A major conference to raise awareness of the factors which lead to vulnerability and the links which exist to serious and organised crime has taken place today (Tuesday 19 September) in Warwickshire.
Organised by the Police and Crime Commissioner Philip Seccombe and Warwickshire Police, the conference at Dunchurch Park Hotel near Rugby saw more than 120 delegates from frontline policing, social services, housing, healthcare, education and local government challenged to ‘look beyond the obvious’ when working in the community.
The day gave practical information for those working at grassroots level on how to identify, refer and deal with concerns in relation to what vulnerability is and how that relates to serious and organised crime groups operating in and impacting on Warwickshire.
The event was opened by Warwickshire Police and Crime Commissioner Philip Seccombe, with guest speakers including Detective Chief Superintendent Paul Richardson, (Serious and Organised Crime lead for Merseyside Police) and Superintendent Scott Jones from the West Midlands Regional Organised Crime Unit. Warwickshire Police Chief Constable Martin Jelley gave the closing address.
Delegates were asked to ‘be curious, ask questions, look, listen, observe, reflect and then act on their professional judgement’ when working in local communities, in order to disrupt and deter serious and organised crime and ensure that the vulnerable people being exploited receive the right protection and support.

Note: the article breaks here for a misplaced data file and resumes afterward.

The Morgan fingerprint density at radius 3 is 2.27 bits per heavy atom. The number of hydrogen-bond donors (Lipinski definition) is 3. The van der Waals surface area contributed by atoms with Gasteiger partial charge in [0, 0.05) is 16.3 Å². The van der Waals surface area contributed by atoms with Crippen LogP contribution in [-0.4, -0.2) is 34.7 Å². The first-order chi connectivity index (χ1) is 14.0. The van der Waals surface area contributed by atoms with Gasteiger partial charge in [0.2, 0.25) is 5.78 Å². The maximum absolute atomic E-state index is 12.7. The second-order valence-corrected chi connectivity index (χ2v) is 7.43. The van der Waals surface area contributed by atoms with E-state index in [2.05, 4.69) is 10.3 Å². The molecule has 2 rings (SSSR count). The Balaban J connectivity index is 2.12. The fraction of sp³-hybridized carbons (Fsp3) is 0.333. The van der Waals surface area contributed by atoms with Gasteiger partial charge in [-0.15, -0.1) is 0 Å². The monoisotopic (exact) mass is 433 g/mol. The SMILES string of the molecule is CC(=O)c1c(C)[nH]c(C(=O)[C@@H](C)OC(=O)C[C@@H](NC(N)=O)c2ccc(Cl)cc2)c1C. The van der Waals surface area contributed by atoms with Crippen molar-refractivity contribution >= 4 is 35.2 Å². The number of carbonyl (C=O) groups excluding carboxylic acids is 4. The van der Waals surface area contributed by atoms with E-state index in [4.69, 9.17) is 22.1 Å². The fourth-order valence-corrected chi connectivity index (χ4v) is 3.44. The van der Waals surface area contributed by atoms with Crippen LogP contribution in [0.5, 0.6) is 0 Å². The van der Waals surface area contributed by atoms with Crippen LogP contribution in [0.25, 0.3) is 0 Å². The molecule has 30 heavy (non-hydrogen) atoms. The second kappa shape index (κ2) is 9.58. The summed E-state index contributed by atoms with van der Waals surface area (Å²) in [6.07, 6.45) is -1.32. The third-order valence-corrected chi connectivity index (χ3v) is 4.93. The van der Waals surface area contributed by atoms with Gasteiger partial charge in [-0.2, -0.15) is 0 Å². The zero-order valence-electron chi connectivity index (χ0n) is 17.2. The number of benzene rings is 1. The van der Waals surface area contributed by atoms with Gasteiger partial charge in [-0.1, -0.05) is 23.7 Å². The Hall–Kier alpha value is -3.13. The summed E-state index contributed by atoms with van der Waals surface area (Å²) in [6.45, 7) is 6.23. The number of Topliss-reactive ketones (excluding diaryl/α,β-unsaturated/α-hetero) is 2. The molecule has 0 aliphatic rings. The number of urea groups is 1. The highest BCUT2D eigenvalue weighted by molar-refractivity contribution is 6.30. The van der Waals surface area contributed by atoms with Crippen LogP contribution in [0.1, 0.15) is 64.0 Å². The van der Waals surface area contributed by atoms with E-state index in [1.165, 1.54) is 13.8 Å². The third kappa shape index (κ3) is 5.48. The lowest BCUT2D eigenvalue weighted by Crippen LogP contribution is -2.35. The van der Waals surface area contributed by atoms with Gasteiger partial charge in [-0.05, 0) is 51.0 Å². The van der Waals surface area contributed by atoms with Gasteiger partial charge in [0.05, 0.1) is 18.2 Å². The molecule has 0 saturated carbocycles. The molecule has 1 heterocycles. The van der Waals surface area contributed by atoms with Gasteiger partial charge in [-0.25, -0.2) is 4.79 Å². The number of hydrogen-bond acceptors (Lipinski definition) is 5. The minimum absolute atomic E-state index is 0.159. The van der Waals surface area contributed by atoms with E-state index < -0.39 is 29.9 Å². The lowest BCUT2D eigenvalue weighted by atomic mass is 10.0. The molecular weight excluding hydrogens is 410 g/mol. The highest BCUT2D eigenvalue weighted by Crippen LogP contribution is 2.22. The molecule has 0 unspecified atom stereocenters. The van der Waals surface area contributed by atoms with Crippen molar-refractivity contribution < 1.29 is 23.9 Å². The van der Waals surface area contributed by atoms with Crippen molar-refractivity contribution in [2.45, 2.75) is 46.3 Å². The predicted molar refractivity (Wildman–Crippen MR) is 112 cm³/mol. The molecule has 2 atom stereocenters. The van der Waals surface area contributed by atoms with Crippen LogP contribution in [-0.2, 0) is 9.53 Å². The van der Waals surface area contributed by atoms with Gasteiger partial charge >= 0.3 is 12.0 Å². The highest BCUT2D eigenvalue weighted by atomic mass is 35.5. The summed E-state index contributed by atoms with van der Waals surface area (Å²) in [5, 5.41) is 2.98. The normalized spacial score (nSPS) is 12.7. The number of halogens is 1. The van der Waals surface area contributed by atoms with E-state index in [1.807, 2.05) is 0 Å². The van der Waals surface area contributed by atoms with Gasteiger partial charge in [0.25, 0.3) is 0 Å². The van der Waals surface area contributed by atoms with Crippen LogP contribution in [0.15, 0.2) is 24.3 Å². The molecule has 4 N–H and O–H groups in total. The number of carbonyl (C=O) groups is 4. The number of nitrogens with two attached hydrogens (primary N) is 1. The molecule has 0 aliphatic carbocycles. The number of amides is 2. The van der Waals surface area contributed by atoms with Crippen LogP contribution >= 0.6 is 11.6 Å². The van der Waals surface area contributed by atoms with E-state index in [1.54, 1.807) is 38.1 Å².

The afternoon session also saw the delegates contribute to the development of area-based action plans to tackle serious and organised crime. Further online training is also being developed by the Office of the Police and Crime Commissioner to assist practitioners in future.
Warwickshire Police and Crime Commissioner Philip Seccombe said: “Today’s event is the culmination of around a year’s work by my office, police and partner agencies to work more closely together to tackle the issues caused by serious and organised crime in the county.
“The presentations showed how vulnerable people can inadvertently be drawn into crime, for example through people trafficking, modern slavery, child sexual exploitation or as a result of their dependencies on drugs and alcohol. What we want to get out of today is for the delegates to listen and learn and then take back the practical knowledge they’ve gained to their own organisations, share that learning widely and put it into practice out in the community.”
Warwickshire Police Chief Constable Martin Jelley said: “Sometimes the most vulnerable in society are exploited by criminals and brought inadvertently into crime, so the conference today is about raising partner awareness of the connections that exist with serious and organised crime and strengthening the already good links we have to ensure that we can all tackle it as effectively as possible.
“We have strong relationships with partners here in Warwickshire already and there has been a lot of leadership shown by the Commissioner’s office in bringing people together through the Serious and Organised Crime Joint Action Group. I’m really proud of what has been achieved to date but there can be no sense of resting on our collective laurels. We want to move forward and be stronger and, ultimately, our overarching ambition is to become great at protecting the most vulnerable in our communities within Warwickshire.”